It’s an exciting possibility for a Cardinals offense that already underwent significant improvement in 2019, leading to Murray’s aforementioned honors.
Guard J.R. Sweezy faces away from his quarterback during passing plays but has seen plenty to speak confidently about his trajectory.
“He was great last year,” Sweezy said. “This year he’s going to be elite.”
The Cardinals integrated a bunch of new pieces on offense in 2019, most notably Kingsbury and Murray, who were both in their first years with the Cardinals. The vast majority of key pieces are back, and additions like wide receiver DeAndre Hopkins and right tackle Kelvin Beachum are veterans with plenty of NFL experience.
Unsurprisingly, the offensive operation has had fewer hiccups this time around.
“So far it’s been a much better camp than it was last year, as far as communication, execution, preparation, all of it,” Murray said. “All of it’s been better, and I think it’s showing on the field.”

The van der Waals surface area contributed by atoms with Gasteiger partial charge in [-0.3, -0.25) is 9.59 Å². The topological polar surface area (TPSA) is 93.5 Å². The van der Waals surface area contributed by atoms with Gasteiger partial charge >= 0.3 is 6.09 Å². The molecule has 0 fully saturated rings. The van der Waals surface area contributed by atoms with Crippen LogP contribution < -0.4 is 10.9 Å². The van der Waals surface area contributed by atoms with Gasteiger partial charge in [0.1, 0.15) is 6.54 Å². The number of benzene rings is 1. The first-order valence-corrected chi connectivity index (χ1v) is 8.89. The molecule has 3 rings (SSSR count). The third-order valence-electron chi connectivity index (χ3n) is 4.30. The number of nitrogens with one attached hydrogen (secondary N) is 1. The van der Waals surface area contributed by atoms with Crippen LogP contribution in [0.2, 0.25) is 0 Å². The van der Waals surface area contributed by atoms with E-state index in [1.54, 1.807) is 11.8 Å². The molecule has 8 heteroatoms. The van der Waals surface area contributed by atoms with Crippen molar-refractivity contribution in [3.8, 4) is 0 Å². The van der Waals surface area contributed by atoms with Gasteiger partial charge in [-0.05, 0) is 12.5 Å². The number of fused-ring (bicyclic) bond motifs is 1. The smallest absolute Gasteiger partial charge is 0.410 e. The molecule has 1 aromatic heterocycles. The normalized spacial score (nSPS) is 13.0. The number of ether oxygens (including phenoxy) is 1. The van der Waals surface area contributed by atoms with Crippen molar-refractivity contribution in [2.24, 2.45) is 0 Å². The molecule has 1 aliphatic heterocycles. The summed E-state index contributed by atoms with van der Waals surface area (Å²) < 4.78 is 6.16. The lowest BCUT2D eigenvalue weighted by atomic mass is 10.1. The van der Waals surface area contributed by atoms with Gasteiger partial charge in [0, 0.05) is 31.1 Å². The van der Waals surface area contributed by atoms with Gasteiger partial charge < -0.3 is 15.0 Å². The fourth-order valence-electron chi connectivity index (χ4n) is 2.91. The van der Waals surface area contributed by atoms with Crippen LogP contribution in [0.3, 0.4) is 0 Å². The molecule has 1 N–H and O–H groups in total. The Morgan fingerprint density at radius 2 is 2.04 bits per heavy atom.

Kingsbury has traditionally done a lot of quick-hit passes within his offense, and Murray doesn’t have to think much on those. But there are always going to be longer dropbacks, exotic blitzes and late-shifting coverages he must handle.
Kingsbury is confident Murray is better-equipped to deal with the mental rigors in his second season.
“It’s just the natural progression that you would hope for,” Kingsbury said. “When you put in hard work, and when you go through a season and you take every snap as the guy, you would hope you’d take that step. … We’re by no stretch a finished product, but you definitely see him having a better understanding of where to go with the ball, and getting it out of his hand quicker.”